"Help is on the way" - maybe

    "When candidate Barack Obama promised voters on the campaign trail that 'help is on the way,' he could have been talking to the millions of frustrated motorists sweltering in traffic jams across Florida." "Obama's aid plan may pave road to Florida jobs". See also "List of FDOT stimulus-ready projects for the state".

    Question: should the federal government pay for state infrastructure improvements for states, like Florida, that - due to a failure of political courage (read "conservative" anti-tax hackery) - have refused to adopt a system of public finance to pay for the infrastructure and services demanded by their citizens?

    As R. J. Eskow recently explained, in connection with the recent auto bailout imbroglio,

    Southern states have been benefiting from Northern taxes for years. If they start another War Between the States, the Federal gravy train might suddenly stop at the Mason-Dixon line.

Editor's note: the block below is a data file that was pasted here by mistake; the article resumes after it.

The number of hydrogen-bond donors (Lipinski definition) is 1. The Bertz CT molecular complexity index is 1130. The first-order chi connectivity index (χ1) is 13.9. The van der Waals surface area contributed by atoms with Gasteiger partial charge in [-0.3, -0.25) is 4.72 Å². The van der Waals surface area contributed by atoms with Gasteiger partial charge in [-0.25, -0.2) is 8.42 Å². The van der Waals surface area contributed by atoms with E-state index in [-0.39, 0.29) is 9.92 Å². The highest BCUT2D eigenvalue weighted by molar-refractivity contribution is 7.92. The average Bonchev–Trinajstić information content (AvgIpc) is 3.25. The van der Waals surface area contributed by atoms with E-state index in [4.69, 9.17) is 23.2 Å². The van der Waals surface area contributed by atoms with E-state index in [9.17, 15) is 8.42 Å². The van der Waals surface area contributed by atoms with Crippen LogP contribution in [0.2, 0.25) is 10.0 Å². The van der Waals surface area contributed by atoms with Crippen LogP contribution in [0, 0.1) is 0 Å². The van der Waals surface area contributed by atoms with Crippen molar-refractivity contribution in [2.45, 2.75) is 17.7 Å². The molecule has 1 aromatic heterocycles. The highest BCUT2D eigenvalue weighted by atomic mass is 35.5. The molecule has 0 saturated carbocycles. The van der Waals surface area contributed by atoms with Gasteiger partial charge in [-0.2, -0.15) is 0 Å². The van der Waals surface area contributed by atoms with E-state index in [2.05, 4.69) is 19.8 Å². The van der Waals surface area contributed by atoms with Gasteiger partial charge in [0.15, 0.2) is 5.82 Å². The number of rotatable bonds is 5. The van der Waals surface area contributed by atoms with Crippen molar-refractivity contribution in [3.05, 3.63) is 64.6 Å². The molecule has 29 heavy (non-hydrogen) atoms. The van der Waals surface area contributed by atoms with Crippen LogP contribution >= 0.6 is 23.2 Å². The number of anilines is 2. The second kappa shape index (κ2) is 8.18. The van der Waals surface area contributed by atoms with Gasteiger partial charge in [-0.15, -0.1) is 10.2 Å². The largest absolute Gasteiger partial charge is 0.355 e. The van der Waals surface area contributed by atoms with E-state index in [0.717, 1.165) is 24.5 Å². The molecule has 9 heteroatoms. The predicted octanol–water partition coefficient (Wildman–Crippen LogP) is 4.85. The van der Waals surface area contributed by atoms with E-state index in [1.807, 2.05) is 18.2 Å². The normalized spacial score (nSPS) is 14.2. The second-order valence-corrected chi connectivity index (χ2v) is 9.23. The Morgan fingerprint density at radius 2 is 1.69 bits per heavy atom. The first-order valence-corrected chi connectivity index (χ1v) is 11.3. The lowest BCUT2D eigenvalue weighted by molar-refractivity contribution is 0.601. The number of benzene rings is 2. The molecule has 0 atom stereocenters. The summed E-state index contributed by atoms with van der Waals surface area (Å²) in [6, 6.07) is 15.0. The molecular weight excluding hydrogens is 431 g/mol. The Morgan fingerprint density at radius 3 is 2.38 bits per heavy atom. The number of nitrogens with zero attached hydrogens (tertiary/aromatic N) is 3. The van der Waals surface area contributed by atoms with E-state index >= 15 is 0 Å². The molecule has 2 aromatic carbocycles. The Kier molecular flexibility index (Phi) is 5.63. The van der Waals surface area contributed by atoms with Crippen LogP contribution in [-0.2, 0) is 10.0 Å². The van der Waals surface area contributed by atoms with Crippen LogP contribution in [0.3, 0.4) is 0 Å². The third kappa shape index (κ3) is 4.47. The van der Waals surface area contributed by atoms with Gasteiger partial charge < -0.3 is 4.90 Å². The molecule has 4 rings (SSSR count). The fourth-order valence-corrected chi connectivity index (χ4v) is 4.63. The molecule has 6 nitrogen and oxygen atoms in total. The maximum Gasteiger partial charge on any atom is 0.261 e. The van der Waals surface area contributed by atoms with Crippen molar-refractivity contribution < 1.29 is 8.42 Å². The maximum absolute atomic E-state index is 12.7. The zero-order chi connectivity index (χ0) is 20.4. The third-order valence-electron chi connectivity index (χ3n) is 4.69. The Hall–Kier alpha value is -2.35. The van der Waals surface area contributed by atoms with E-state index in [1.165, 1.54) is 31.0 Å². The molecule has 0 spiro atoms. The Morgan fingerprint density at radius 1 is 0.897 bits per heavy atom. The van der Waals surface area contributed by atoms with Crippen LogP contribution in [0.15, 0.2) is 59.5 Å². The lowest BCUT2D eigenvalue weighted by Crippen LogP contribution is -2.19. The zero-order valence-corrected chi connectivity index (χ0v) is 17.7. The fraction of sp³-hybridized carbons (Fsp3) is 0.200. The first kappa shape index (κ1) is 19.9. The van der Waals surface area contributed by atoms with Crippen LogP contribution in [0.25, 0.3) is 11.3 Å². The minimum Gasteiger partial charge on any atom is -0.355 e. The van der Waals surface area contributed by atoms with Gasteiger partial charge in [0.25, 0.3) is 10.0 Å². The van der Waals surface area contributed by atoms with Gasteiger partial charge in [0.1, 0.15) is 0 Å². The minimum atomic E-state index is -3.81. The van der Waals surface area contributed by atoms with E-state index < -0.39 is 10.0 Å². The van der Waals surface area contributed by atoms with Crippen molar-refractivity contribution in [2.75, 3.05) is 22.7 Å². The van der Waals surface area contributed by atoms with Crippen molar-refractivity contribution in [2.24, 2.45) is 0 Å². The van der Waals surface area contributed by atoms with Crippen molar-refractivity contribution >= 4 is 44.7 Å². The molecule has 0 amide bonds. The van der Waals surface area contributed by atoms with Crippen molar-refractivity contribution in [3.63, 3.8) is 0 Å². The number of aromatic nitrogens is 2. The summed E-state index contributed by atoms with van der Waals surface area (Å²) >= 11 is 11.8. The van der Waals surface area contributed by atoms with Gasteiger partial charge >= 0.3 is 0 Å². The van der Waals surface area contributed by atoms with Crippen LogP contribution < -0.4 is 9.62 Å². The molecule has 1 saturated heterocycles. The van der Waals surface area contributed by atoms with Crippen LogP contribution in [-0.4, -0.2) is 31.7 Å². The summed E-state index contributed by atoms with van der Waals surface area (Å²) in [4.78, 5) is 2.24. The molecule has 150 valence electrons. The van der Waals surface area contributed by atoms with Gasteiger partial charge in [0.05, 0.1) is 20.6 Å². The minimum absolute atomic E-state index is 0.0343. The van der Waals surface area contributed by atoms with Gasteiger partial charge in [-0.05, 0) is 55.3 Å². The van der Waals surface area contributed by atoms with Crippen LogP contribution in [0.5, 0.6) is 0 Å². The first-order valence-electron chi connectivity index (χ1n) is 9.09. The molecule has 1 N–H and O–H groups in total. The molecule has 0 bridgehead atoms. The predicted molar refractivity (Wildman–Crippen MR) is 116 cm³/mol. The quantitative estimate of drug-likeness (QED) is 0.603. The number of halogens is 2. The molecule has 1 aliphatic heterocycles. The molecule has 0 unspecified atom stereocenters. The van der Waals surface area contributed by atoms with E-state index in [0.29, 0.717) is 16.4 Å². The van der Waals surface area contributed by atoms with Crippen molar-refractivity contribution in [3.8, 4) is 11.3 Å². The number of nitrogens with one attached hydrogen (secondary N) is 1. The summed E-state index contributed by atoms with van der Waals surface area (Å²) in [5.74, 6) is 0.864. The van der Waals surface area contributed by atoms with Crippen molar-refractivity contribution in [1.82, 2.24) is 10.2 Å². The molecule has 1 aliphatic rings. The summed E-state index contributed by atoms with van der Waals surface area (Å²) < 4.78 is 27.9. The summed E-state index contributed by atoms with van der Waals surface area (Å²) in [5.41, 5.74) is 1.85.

Studies by the nonpartisan Tax Foundation have consistently shown that these Senators' states receive far more from the Federal government than they pay back in taxes. That's an irony that could lead to some Blue State bitterness: They love to preach about fiscal responsibility and lower taxes, but they keep dipping their beak into the Federal trough.

    I believe the applicable Southern phrase is "a handful of gimme and a mouthful of much obliged."

    The numbers in the Foundation's most recent study (warning: pdf) speak for themselves: Mitch McConnell's Kentucky took in $1.45 from the Feds for every dollar it paid in taxes. That's a 45 cent free ride. Bob Corker's Tennessee received at 30-cent Federal giveaway. And Richard Shelby's Alabama extracted a whopping 71-cent subsidy from Northern taxpayers.